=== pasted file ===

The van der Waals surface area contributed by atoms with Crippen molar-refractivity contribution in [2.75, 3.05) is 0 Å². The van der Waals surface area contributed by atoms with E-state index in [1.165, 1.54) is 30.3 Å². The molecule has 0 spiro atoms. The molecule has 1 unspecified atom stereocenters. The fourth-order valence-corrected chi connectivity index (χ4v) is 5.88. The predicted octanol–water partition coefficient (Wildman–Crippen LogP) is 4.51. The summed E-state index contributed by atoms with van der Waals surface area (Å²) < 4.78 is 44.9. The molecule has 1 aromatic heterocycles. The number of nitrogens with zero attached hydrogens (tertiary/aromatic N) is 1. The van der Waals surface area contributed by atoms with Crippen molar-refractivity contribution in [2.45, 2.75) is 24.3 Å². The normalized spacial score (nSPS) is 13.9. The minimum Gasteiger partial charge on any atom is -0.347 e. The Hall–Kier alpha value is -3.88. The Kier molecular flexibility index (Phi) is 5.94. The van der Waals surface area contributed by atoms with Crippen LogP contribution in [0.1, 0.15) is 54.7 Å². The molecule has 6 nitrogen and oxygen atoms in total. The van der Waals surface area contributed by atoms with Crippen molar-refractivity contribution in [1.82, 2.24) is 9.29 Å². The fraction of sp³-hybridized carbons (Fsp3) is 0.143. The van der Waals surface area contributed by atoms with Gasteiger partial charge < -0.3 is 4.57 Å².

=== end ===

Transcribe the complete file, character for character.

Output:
The van der Waals surface area contributed by atoms with Crippen molar-refractivity contribution in [2.75, 3.05) is 0 Å². The van der Waals surface area contributed by atoms with E-state index in [1.165, 1.54) is 30.3 Å². The molecule has 0 spiro atoms. The molecule has 1 unspecified atom stereocenters. The fourth-order valence-corrected chi connectivity index (χ4v) is 5.88. The predicted octanol–water partition coefficient (Wildman–Crippen LogP) is 4.51. The summed E-state index contributed by atoms with van der Waals surface area (Å²) < 4.78 is 44.9. The molecule has 1 aromatic heterocycles. The number of nitrogens with zero attached hydrogens (tertiary/aromatic N) is 1. The van der Waals surface area contributed by atoms with Crippen molar-refractivity contribution in [2.45, 2.75) is 24.3 Å². The normalized spacial score (nSPS) is 13.9. The minimum Gasteiger partial charge on any atom is -0.347 e. The Hall–Kier alpha value is -3.88. The Kier molecular flexibility index (Phi) is 5.94. The van der Waals surface area contributed by atoms with Crippen LogP contribution in [0.1, 0.15) is 54.7 Å². The molecule has 6 nitrogen and oxygen atoms in total. The van der Waals surface area contributed by atoms with Crippen molar-refractivity contribution in [1.82, 2.24) is 9.29 Å². The fraction of sp³-hybridized carbons (Fsp3) is 0.143. The van der Waals surface area contributed by atoms with Gasteiger partial charge < -0.3 is 4.57 Å².